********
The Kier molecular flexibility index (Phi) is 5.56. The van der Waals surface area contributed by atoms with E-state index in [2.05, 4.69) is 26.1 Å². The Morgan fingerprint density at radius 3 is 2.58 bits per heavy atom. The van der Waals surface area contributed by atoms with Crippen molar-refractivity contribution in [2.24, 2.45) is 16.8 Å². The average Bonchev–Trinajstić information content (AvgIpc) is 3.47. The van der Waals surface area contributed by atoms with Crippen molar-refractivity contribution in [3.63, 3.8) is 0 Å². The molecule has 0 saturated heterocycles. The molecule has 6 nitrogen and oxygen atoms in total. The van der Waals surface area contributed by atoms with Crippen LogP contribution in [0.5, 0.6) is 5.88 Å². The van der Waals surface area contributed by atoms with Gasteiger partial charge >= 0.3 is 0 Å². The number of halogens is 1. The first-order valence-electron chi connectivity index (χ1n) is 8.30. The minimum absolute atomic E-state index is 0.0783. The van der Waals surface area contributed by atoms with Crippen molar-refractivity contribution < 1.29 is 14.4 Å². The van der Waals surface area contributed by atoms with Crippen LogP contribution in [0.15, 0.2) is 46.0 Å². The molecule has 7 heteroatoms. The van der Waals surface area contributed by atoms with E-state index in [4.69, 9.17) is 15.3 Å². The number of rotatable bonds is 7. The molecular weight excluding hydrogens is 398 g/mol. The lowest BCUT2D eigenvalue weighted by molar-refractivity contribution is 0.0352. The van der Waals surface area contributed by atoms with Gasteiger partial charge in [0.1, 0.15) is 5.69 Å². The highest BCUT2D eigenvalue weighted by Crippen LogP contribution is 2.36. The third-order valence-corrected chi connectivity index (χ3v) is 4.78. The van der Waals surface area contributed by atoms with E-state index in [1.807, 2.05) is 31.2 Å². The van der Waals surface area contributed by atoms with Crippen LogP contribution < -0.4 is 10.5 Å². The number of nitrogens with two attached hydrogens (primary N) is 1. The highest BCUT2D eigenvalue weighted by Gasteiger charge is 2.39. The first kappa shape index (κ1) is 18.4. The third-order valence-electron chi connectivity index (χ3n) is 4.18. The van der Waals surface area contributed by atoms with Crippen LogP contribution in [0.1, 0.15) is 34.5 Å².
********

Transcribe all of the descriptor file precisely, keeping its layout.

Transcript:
The Kier molecular flexibility index (Phi) is 5.56. The van der Waals surface area contributed by atoms with E-state index in [2.05, 4.69) is 26.1 Å². The Morgan fingerprint density at radius 3 is 2.58 bits per heavy atom. The van der Waals surface area contributed by atoms with Crippen molar-refractivity contribution in [2.24, 2.45) is 16.8 Å². The average Bonchev–Trinajstić information content (AvgIpc) is 3.47. The van der Waals surface area contributed by atoms with Crippen molar-refractivity contribution in [3.63, 3.8) is 0 Å². The molecule has 0 saturated heterocycles. The molecule has 6 nitrogen and oxygen atoms in total. The van der Waals surface area contributed by atoms with Crippen LogP contribution in [0.5, 0.6) is 5.88 Å². The van der Waals surface area contributed by atoms with Gasteiger partial charge >= 0.3 is 0 Å². The number of halogens is 1. The first-order valence-electron chi connectivity index (χ1n) is 8.30. The minimum absolute atomic E-state index is 0.0783. The van der Waals surface area contributed by atoms with Crippen molar-refractivity contribution < 1.29 is 14.4 Å². The van der Waals surface area contributed by atoms with Crippen LogP contribution in [0.15, 0.2) is 46.0 Å². The molecule has 7 heteroatoms. The van der Waals surface area contributed by atoms with E-state index in [4.69, 9.17) is 15.3 Å². The number of rotatable bonds is 7. The molecular weight excluding hydrogens is 398 g/mol. The lowest BCUT2D eigenvalue weighted by molar-refractivity contribution is 0.0352. The van der Waals surface area contributed by atoms with Gasteiger partial charge in [0.1, 0.15) is 5.69 Å². The highest BCUT2D eigenvalue weighted by Crippen LogP contribution is 2.36. The third-order valence-corrected chi connectivity index (χ3v) is 4.78. The van der Waals surface area contributed by atoms with E-state index in [1.807, 2.05) is 31.2 Å². The van der Waals surface area contributed by atoms with Crippen LogP contribution < -0.4 is 10.5 Å². The number of nitrogens with two attached hydrogens (primary N) is 1. The highest BCUT2D eigenvalue weighted by Gasteiger charge is 2.39. The first kappa shape index (κ1) is 18.4. The third-order valence-electron chi connectivity index (χ3n) is 4.18. The van der Waals surface area contributed by atoms with Crippen LogP contribution in [0.1, 0.15) is 34.5 Å².